Power Diode under Reverse Bias conditions
Reverse Bias condition:
- The applied reverse voltage is supported by the depletion layer formed at the p n- metallurgical junction. Overall neutrality of the space change region dictates that the number of ionized atoms in the p region should be same as that in the n- region.
- However, since NdD << NaA, the space charge region almost exclusively extends into the n- drift region. Now the physical width of the drift region (WD) can be either larger or smaller than the depletion layer width at the break down voltage.
- Consequently two types of diodes exist, (i) non punch through type, (ii) punch through type.
- In “non-punch through” diodes the depletion layer boundary doesn’t reach the end of the drift layer. On the other hand in “punch through” diodes the depletion layer spans the entire drift region and is in contact with the n cathode.
- In non-punch through type diodes the electric field strength is maximum at the p n- junction and decrease to zero at the end of the depletion region. Whereas, in the punch through construction the field strength is more uniform.
Specifications of a power Diode:
Fig: (a) Reverse bias i-v characteristics of a power Diode; Reverse Voltage ratings of a power diode; (b) Supply voltage wave form; (c) Reverse i-v characteristics
DC Blocking Voltage (VRDC):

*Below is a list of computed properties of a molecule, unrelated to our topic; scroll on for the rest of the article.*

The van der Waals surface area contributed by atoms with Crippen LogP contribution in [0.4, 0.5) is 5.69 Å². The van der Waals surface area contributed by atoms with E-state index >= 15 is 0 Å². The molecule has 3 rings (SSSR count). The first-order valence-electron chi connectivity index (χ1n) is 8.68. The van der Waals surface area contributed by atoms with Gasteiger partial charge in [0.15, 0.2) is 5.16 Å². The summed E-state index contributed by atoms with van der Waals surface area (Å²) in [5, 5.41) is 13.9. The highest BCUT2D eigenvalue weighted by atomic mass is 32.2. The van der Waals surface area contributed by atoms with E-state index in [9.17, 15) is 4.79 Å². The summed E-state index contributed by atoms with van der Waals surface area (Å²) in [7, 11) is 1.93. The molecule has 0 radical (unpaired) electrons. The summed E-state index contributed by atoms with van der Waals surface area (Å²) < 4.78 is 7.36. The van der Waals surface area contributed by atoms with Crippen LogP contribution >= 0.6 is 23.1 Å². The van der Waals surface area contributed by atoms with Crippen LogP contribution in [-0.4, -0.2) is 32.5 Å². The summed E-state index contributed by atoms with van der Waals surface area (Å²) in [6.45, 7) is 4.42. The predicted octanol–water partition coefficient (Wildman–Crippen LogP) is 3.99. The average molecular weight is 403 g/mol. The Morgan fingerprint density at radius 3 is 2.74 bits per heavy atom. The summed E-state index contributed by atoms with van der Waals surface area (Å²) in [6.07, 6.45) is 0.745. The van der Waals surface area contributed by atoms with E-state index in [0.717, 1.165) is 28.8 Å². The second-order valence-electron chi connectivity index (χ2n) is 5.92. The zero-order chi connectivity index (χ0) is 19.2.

Maximum direct voltage that can be applied in the reverse direction (i.e cathode positive with respect to anode) across the device for indefinite period of time. It is useful for selecting free-wheeling diodes in DC-DC Choppers and DC-AC voltage source inverter circuits.
RMS Reverse Voltage (VRMS):
It is the RMS value of the power frequency (50/60 HZ) since wave voltage that can be directly applied across the device. Useful for selecting diodes for controlled / uncontrolled power frequency line commutated AC to DC rectifiers. It is given by the manufacturer under the assumption that the supply voltage may rise by 10% at the most. This rating is different for resistive and capacitive loads.
Peak Repetitive Reverse Voltage (VRRM):
This is the maximum permissible value of the instantiations reverse voltage appearing periodically across the device. The time period between two consecutive appearances is assumed to be equal to half the power cycle (i.e. 10ms for 50 HZ supply). This type of period reverse voltage may appear due to “commutation” in a converter.
Peak Non-Repetitive Reverse Voltage (VRSM):
It is the maximum allowable value of the instantaneous reverse voltage across the device that must not recur. Such transient reverse voltage can be generated by power line switching (i.e. circuit Breaker opening / closing) or lightning surges.